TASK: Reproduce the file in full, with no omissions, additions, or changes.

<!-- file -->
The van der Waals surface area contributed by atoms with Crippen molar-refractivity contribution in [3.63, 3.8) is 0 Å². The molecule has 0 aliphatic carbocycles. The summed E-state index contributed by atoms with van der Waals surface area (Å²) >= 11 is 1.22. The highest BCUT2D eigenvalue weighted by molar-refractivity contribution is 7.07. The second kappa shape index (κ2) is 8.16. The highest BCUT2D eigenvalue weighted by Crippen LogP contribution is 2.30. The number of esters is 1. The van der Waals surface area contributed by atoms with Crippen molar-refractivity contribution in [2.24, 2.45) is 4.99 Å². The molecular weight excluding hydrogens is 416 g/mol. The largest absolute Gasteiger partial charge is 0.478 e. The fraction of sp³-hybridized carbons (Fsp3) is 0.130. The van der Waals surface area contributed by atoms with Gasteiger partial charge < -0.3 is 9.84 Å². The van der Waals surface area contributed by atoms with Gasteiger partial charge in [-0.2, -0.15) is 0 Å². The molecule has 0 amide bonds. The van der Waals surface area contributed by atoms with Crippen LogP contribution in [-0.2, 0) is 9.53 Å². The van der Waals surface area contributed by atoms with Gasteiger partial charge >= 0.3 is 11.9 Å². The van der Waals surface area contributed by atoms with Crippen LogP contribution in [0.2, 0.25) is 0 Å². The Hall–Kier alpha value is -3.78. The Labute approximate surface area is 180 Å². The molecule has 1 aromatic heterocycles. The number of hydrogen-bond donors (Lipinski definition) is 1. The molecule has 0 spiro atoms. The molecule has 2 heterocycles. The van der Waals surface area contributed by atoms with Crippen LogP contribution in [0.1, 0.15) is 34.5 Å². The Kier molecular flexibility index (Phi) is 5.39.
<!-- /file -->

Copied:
The van der Waals surface area contributed by atoms with Crippen molar-refractivity contribution in [3.63, 3.8) is 0 Å². The molecule has 0 aliphatic carbocycles. The summed E-state index contributed by atoms with van der Waals surface area (Å²) >= 11 is 1.22. The highest BCUT2D eigenvalue weighted by molar-refractivity contribution is 7.07. The second kappa shape index (κ2) is 8.16. The highest BCUT2D eigenvalue weighted by Crippen LogP contribution is 2.30. The number of esters is 1. The van der Waals surface area contributed by atoms with Crippen molar-refractivity contribution in [2.24, 2.45) is 4.99 Å². The molecular weight excluding hydrogens is 416 g/mol. The largest absolute Gasteiger partial charge is 0.478 e. The fraction of sp³-hybridized carbons (Fsp3) is 0.130. The van der Waals surface area contributed by atoms with Gasteiger partial charge < -0.3 is 9.84 Å². The van der Waals surface area contributed by atoms with Gasteiger partial charge in [-0.2, -0.15) is 0 Å². The molecule has 0 amide bonds. The van der Waals surface area contributed by atoms with Crippen LogP contribution in [-0.2, 0) is 9.53 Å². The van der Waals surface area contributed by atoms with Gasteiger partial charge >= 0.3 is 11.9 Å². The van der Waals surface area contributed by atoms with Crippen LogP contribution in [0.2, 0.25) is 0 Å². The Hall–Kier alpha value is -3.78. The Labute approximate surface area is 180 Å². The molecule has 1 aromatic heterocycles. The number of hydrogen-bond donors (Lipinski definition) is 1. The molecule has 0 spiro atoms. The molecule has 2 heterocycles. The van der Waals surface area contributed by atoms with Crippen LogP contribution in [0.1, 0.15) is 34.5 Å². The Kier molecular flexibility index (Phi) is 5.39.